Ian Ian - 3 months ago 18
C++ Question

How to use Macro argument as string literal?

I am trying to figure out how to write a macro that will pass both a string literal representation of a variable name along with the variable itself into a function.

For example given the following function.

void do_something(string name, int val)
{
cout << name << ": " << val << endl;
}


I would want to write a macro so I can do this:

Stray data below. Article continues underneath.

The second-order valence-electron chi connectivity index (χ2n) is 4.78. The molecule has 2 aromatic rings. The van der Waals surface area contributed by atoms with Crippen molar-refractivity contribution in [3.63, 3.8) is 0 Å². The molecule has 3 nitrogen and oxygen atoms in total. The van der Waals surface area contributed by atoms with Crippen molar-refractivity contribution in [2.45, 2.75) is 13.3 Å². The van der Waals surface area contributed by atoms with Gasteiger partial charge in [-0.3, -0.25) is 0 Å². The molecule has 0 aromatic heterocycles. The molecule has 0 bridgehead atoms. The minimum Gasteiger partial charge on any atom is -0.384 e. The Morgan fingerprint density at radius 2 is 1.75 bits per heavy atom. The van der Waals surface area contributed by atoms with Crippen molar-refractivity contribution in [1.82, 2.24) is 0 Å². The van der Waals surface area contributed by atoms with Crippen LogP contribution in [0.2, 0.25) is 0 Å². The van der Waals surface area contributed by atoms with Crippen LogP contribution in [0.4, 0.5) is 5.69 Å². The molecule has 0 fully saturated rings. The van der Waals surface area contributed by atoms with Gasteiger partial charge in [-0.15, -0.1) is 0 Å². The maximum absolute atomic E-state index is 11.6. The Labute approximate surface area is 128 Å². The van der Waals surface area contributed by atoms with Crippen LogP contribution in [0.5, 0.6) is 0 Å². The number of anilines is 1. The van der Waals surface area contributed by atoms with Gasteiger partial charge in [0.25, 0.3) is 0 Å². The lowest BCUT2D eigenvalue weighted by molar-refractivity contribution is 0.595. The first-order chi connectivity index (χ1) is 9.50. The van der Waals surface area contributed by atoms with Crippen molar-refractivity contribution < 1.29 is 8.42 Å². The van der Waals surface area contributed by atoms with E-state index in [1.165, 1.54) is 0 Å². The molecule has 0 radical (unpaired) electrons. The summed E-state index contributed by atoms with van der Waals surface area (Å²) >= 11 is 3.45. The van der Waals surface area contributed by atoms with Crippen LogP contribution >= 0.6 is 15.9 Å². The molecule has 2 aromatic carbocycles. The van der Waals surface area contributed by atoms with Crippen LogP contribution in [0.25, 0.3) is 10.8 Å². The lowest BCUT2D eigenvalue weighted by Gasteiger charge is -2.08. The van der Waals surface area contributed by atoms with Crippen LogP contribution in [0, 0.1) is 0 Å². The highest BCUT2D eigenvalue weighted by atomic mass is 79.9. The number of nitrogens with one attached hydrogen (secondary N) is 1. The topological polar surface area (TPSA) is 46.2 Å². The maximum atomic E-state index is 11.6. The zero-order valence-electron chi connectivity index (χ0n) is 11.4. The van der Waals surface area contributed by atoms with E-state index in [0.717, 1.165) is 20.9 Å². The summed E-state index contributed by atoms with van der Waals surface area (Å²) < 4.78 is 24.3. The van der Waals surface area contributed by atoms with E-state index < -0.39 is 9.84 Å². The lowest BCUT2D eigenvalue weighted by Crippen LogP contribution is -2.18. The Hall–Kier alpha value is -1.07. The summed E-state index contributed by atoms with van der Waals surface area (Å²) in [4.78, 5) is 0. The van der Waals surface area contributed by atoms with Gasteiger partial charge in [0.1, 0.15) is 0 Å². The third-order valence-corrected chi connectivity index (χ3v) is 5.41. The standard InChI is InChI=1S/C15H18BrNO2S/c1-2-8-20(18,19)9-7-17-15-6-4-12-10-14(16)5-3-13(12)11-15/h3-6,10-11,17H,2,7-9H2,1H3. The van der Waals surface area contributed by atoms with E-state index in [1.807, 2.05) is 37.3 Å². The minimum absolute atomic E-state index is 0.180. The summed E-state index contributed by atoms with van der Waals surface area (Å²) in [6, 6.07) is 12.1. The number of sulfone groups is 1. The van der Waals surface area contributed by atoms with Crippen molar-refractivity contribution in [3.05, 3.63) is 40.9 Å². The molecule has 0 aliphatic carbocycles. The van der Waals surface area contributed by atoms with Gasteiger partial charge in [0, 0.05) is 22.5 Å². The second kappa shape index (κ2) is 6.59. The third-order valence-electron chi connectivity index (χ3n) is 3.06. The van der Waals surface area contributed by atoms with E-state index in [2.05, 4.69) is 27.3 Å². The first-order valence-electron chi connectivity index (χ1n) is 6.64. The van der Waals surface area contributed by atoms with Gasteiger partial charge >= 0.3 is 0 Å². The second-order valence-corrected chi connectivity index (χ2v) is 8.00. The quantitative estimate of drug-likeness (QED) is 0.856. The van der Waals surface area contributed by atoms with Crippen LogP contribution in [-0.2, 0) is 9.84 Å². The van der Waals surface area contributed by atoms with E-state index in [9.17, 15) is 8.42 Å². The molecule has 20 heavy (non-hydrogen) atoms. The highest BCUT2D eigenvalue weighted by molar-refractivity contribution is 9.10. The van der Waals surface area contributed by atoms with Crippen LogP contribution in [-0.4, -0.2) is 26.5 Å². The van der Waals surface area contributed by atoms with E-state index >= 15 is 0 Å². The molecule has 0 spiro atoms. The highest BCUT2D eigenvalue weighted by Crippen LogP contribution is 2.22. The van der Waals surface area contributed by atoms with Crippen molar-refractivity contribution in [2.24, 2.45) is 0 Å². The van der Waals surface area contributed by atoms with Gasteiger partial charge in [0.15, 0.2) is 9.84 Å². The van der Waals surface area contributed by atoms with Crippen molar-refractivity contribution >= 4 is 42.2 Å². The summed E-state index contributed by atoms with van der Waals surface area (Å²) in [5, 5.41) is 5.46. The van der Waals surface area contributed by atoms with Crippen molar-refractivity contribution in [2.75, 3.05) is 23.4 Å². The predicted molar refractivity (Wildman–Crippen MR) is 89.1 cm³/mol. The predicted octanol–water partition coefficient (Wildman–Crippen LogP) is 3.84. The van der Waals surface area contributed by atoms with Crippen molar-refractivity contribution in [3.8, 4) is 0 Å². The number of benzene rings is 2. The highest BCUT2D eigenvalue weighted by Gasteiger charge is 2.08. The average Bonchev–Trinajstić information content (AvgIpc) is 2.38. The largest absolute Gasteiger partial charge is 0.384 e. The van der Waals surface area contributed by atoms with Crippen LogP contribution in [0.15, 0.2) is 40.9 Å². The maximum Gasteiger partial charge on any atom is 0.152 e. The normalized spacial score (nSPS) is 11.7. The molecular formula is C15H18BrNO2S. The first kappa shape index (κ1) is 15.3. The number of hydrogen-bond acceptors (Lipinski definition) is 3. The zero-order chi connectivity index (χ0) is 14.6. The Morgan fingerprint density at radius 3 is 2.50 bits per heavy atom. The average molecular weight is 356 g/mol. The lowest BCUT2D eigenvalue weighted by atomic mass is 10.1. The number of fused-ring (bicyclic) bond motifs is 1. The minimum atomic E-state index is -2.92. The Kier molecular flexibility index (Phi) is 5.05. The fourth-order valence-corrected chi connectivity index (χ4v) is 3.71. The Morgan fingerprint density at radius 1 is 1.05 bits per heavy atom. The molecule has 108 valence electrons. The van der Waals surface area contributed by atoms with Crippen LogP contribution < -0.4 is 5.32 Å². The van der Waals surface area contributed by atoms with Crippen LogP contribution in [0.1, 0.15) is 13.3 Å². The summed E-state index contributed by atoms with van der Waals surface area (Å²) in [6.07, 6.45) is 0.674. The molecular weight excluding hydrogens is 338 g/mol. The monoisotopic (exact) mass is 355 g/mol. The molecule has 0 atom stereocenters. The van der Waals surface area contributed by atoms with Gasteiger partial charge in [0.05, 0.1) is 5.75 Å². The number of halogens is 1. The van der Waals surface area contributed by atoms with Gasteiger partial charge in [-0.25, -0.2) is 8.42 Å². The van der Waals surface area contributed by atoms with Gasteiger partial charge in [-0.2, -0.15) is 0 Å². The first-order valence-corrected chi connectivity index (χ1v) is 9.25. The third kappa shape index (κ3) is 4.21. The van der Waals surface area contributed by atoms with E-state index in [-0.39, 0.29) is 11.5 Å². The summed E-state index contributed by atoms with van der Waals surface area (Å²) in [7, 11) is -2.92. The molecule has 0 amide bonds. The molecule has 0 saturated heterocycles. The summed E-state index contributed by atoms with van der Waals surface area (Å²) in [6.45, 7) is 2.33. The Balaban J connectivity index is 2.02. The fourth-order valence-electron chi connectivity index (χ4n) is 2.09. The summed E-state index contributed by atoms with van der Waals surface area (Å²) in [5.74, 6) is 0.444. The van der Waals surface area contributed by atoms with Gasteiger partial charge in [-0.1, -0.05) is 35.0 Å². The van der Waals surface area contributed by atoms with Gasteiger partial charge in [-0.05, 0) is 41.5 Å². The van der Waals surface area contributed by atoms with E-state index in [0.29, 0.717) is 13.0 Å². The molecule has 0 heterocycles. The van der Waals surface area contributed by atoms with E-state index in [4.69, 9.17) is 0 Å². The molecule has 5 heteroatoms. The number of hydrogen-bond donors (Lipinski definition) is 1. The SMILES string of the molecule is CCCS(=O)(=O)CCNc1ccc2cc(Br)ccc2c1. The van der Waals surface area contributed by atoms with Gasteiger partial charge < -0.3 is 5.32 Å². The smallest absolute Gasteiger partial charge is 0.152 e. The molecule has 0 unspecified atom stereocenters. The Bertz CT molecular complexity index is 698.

int my_val = 5;
CALL_DO_SOMETHING(my_val);


Which would print out:
my_val: 5


I tried doing the following:

#define CALL_DO_SOMETHING(VAR) do_something("VAR", VAR);


However, as you might guess, the VAR inside the quotes doesn't get replaced, but is just passed as the string literal "VAR". So I would like to know if there is a way to have the macro argument get turned into a string literal itself.

Answer

Use the preprocessor # operator:

#define CALL_DO_SOMETHING(VAR) do_something(#VAR, VAR);
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